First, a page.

​Faith, hope and love: which is the greatest? | Phnom Penh Post

Faith, hope and love: which is the greatest?


Publication date
30 August 2002 | 07:00 ICT

Reporter : Lon Nara and Caroline Green

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Protesters from 24 communities affected by land disputes drag scarecrows – symbolically representing ‘corrupt officials’ and investors – in front of Phnom Penh’s National Assembly yesterday. Photograph: Pha Lina/Phnom Penh Post

Freedom of religion is enshrined in the Cambodian Constitution, but while the

help that Christian NGOs give to the poor is appreciated, officials want the way

aid is given to be transparent and kept apart from proselytizing activities.

Thick, toffee-colored, mud clogs every path in impoverished Anlong Gong, the relocation

site for victims of last November's Bassac commune fire.

Catholic priest Father Jim Noonan: God's love is unconditional.

The community's village chief Kim Sam Ath, who was appointed temporarily by the municipality,

says most of the 2,000 residents are unemployed. Some have no food and there is no

health center for the sick. Yet these issues are not the reason he recently wrote

to the government seeking help.

"Nowadays my community has a problem about religion," he says.

Village leaders state that religious groups, calling themselves Cooperative Services

International (CSI), are trying to attract children by taking them out of class,

giving them books and presents, and singing songs.

"They tell the children that if they believe in God, if they are short of anything,

then God will help them," Sam Ath says.

A glance at the relocation site reveals it is substantially short of most things,

which is why Sam Ath says he is happy to receive practical help. However he does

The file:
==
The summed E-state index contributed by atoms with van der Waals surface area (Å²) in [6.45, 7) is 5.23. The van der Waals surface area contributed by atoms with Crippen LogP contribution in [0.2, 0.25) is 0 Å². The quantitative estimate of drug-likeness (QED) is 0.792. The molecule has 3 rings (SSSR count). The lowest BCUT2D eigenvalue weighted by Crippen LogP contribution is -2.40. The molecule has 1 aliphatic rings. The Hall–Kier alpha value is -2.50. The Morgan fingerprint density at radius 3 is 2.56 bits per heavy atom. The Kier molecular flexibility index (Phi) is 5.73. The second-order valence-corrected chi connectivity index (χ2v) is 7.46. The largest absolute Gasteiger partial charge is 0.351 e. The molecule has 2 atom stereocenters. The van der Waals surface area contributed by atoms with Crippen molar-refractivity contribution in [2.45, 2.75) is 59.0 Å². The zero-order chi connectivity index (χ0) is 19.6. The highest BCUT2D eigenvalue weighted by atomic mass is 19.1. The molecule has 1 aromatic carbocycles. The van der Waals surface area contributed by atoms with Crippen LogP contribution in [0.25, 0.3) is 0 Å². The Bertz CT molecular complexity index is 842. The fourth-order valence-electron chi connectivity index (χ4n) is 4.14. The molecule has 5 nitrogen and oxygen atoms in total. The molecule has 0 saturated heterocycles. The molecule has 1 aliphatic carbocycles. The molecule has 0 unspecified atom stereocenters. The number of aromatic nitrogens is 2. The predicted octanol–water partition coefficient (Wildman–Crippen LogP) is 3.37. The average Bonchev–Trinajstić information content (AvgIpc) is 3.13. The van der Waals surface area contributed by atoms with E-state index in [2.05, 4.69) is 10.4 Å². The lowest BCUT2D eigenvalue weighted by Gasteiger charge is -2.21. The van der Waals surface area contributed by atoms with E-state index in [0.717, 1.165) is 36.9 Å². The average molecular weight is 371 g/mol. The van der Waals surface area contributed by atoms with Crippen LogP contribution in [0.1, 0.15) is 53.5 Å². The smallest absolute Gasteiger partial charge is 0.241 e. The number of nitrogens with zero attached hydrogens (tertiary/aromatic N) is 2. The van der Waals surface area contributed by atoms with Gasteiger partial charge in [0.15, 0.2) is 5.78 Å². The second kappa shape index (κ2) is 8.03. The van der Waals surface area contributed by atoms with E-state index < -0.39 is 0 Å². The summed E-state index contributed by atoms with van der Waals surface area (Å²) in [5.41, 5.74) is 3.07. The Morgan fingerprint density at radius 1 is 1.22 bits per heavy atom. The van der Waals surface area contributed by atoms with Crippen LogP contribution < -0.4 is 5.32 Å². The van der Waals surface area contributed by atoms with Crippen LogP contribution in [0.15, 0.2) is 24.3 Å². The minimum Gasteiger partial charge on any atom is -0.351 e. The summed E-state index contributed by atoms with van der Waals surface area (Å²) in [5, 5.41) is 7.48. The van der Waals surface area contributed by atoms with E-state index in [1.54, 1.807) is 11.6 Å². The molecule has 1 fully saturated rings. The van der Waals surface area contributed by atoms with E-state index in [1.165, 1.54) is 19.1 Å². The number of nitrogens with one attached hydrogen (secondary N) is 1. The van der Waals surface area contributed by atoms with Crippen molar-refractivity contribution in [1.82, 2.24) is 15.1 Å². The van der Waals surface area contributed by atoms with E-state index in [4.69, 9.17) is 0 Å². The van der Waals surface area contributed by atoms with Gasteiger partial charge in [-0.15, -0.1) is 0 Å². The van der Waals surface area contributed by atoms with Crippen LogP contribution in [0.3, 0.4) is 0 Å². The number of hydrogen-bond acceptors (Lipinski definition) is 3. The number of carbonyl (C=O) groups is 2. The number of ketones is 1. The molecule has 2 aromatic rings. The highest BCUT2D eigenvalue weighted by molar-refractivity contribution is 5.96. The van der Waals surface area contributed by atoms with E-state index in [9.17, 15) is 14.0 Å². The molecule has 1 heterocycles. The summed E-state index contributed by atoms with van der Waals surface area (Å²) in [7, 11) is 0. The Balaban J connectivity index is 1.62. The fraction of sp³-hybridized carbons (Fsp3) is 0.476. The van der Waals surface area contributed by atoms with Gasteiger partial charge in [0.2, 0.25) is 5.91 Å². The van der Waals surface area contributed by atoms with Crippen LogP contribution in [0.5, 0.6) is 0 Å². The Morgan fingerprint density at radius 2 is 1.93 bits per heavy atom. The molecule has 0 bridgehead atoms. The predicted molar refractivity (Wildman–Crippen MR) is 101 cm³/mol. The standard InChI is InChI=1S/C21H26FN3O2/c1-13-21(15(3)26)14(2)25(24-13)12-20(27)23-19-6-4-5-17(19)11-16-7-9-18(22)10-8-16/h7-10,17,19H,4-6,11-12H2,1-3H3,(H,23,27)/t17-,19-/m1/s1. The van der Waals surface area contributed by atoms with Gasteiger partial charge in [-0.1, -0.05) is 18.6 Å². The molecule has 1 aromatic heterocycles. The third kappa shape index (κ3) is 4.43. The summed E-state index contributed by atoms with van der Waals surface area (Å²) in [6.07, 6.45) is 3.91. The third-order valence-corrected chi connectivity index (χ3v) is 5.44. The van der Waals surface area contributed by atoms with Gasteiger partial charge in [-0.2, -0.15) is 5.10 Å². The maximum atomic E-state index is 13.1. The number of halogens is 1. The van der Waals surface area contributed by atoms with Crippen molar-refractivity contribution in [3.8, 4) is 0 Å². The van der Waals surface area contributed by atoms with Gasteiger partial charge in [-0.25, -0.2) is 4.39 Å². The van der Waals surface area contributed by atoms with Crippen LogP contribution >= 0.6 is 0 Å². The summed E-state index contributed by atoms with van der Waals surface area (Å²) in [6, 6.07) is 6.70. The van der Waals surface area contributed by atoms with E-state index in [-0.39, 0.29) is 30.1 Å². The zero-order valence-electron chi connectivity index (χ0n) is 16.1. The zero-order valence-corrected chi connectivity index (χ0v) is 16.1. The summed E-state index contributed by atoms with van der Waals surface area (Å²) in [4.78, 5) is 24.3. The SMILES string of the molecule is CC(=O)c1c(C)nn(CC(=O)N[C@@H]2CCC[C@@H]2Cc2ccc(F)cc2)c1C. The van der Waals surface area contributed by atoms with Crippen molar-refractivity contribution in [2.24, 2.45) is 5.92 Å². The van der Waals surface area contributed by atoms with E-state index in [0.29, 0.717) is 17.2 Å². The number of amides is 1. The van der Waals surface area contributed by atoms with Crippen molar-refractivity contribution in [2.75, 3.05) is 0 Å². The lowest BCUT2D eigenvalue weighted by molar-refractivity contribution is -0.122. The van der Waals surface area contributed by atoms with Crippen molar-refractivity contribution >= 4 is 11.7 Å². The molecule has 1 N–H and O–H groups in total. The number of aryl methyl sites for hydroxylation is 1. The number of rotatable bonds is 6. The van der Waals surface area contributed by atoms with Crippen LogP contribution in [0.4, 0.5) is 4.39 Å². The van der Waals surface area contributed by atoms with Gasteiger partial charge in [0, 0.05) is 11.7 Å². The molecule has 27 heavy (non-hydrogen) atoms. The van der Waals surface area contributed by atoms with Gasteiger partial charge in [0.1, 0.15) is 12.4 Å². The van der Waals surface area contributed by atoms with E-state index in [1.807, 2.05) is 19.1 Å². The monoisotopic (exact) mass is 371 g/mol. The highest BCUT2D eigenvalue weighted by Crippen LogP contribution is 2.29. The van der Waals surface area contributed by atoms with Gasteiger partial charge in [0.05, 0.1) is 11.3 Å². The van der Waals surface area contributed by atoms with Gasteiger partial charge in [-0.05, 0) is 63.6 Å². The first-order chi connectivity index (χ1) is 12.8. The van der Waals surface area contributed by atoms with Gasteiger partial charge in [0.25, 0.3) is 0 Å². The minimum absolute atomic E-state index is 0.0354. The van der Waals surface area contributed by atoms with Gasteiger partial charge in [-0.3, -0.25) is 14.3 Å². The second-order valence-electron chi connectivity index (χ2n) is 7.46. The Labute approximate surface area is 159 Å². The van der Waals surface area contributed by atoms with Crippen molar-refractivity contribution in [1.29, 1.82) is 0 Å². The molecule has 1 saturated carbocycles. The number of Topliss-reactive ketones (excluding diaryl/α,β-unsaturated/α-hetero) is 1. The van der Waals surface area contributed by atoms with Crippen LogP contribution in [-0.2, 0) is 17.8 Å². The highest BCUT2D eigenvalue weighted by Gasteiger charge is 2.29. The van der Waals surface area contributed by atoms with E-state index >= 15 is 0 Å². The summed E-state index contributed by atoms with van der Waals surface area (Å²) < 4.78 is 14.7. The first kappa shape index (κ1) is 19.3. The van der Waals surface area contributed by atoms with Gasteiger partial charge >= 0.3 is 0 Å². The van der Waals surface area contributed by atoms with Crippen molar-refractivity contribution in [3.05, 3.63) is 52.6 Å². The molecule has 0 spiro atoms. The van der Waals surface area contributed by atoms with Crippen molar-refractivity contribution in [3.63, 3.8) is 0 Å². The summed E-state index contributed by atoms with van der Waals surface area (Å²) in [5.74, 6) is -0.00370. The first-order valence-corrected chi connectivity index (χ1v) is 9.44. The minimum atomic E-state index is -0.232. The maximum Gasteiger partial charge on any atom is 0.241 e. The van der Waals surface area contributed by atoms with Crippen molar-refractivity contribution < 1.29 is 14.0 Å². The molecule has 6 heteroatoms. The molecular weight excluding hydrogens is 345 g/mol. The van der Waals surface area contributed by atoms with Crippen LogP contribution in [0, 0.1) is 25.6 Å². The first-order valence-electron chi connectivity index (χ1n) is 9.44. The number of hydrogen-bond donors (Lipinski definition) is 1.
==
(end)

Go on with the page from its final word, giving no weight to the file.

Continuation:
object to Christian organizations proselytizing to children.

"We are concerned about the children because they are very young," Sam

Ath says. "Why do groups teach them about Christianity? It will make their brains

become confused."

Marc Hall, CSI's human and health development supervisor, is aware that people attribute

the actions of other groups to CSI and says he "wishes" others wouldn't

use CSI's name. He says the NGO is a Christian organization but denies accusations

of proselytizing.

Kouch Reachany, 14, from Anlong Gong, says she is 'half Christian, half Buddhist'.

"What we do is try to give [aid] as fairly as possible," he says. "We

don't force anyone to become Christians. If they ask me why I'm there I'll tell them

about my faith, but it is a personal conviction."

Hall says the government was distributing rice unfairly at Anlong Gong and the poorest

were missing out, so CSI now deals directly with each family instead of going through

the village chief. He believes this has annoyed Sam Ath and may be the reasoning

behind the complaint.

CSI works closely with UN Habitat, whose advisor Peter Swan says CSI has been very

helpful at the site, providing much-needed wells and sanitation services. Swan also

says Cambodians are more than capable of making their own choices about religion.

"I think Khmer people are pretty resistant to efforts to brainwash them into

a particular creed and abandon their religion for a water pump or iron roof,"

he says.

However the accusations against the NGOs apparently using CSI's name at Anlong Gong

highlight the biggest criticism leveled at Christian NGOs and missionaries: that

they are bribing the poor to change faiths.

Dr Vira Avolakita is a former Methodist minister who became a Buddhist monk 30 years

ago. He strongly believes that all Christian NGOs working in Cambodia aim to convert

those they help, and that people who do not have enough food and money to survive

may not feel they have a choice in which faith to follow.

"I'm not against any Christian NGO that helps people just through love, but

I'm against the underhanded, fraudulent conversion through food and gifts,"